Looking After Your Gas Cylinders On-site
Published : 15th August 2019
Lighting the ovens signifies the start of a long, but successful event. The oven pilot light ignites and the day (or night) begins.
Without gas on site though, those ovens will fail to cook anything and because any caterer knows, those cylinders provide the fuel for events days in, day out.
But (and we need to get serious for a second) those cylinders are flammable (obviously) and need care and attention or they’ll set light to more than the oven!
We felt this was worth noting down, just in case you’re new to LPG gas and lighting the ovens - you need a quick refresher.
Tools you’ll need
Firstly, before we get into the safety of your gas cylinders, let’s give you a quick check sheet for gas cylinders in the shape of a tool box.
Here’s what you’ll need:
- Gas Spanner
- Gas Leak Detection spray
- 4Kg Dry Powder Fire Extinguisher
- Carbon Monoxide and Carbon Dioxide alarms
- A couple of ‘No Smoking’ signs
How to store your gas cylinders
Storage and position of your gas cylinders is key to the safe use of your catering set-up.
Here are the main areas to think about:
- Gas cylinders should only be stored and used in an upright position. This ensures the safe use of them.
- You need to store them in a well-ventilated area, just in case they do leak.
- Heat is clearly a big no-no. Don’t store them or use them near heat or in direct sunlight, or in a very warm place.
You’ll need a distance of 1 metre between your gas bottles and buildings, marquees, or any sources of ignition. Gas bottles are supplied with a long hose for a reason. Remember cylinders also need to be 2 metres away from any open drains and never stored underground.
If you need to store gas cylinders then make sure you put them outside and in a secure cage to avoid misuse, and not in direct sunlight remember.
Smoking nearby is obviously not a great idea so place No Smoking signs near your storage. You clearly won’t be smoking in the kitchen either.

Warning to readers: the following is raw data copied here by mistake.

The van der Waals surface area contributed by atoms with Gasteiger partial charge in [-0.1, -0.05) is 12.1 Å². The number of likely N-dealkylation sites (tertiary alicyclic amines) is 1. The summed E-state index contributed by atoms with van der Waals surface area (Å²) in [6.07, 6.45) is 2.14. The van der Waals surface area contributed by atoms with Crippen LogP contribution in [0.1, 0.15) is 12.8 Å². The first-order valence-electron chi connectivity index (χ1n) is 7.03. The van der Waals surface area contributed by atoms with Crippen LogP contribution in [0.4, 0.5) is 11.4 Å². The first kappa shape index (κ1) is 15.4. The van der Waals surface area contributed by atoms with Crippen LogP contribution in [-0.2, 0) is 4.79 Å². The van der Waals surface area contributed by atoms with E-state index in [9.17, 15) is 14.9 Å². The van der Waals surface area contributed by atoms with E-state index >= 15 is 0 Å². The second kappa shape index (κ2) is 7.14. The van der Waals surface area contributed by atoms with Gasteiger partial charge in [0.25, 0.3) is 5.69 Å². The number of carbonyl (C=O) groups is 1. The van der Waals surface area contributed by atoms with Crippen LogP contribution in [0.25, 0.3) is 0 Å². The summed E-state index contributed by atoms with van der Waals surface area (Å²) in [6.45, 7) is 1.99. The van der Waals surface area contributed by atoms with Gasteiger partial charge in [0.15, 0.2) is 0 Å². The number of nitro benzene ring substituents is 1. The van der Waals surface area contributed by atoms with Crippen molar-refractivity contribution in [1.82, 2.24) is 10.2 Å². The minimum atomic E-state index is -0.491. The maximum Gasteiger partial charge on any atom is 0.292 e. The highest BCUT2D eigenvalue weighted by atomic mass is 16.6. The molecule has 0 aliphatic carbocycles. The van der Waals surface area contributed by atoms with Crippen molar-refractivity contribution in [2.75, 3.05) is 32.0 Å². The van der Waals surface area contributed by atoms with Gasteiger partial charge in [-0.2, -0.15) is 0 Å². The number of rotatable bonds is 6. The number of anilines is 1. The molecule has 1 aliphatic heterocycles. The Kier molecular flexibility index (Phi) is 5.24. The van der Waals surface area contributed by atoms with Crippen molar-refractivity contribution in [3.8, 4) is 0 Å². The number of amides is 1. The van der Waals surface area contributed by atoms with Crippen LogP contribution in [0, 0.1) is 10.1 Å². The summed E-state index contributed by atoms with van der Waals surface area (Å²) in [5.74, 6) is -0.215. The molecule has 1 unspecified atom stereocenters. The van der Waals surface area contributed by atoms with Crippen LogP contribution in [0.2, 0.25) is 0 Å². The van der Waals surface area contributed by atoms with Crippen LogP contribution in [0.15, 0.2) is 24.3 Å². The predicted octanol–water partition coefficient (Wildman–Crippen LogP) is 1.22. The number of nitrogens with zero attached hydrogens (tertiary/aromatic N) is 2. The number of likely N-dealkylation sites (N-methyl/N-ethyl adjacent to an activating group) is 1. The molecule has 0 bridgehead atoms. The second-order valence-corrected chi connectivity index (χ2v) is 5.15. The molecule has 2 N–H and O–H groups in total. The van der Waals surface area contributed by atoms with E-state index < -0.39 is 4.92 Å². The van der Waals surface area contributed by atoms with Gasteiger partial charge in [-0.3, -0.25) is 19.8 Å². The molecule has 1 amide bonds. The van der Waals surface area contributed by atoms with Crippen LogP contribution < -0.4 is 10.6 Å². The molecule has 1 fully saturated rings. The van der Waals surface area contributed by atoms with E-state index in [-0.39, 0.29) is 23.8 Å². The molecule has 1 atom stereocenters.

Some dangers you might not have thought about
Keeping the air moving in your kitchen or marquee is a given in the hot weather, but in the winter months, you might be very tempted to keep the cold and draft out.
But that’s leaving you open to carbon monoxide poisoning.
You must make sure that you have continual ventilation in the cooking area:
- At least two vents (ideally four) opposite each end of the space.
- Just opening the front of a marquee isn’t enough.
- You need at least 6sq cm per 1 kilowatt for good ventilation. (A 6-burner gas oven produces 40 kilowatts of power).
It’s advised that you have a carbon monoxide detector in your kitchen to monitor the levels and avoid you and your team being victim of poisoning due to an invisible, but deadly leak.
Deadly signs to watch for…
Flammable gas is one thing, poisoning from it is a more likely danger. You’re more likely to experience a problem with carbon monoxide poisoning than fire so here’s what you need to look for.
Symptoms of CO poisoning are much like a viral infection and can even affect mental ability, so spotting it can be tough.
Here are some tell-tale signs of CO poisoning:
• Mild headache.
• Severe headache including weakness, dizziness, nausea or vomiting.
• Coma, intermittent convulsions
• A depressed heart action or slowed respiration.
On-site, they’re your responsibility - hire safely!
Each oven and all the equipment is tested before each hire to ensure you’re not exposed to any issues.
It’s just another reason to hire well and hire from someone who’s worked with the SafeHire Association to build on high standards of professionalism.
Once on-site, the cylinders are your responsibility - so always remember that.
Need more help?
We’re proud to say that our standards far exceed the requirements and we’d be happy to help and advise you at your next event.
Get in touch!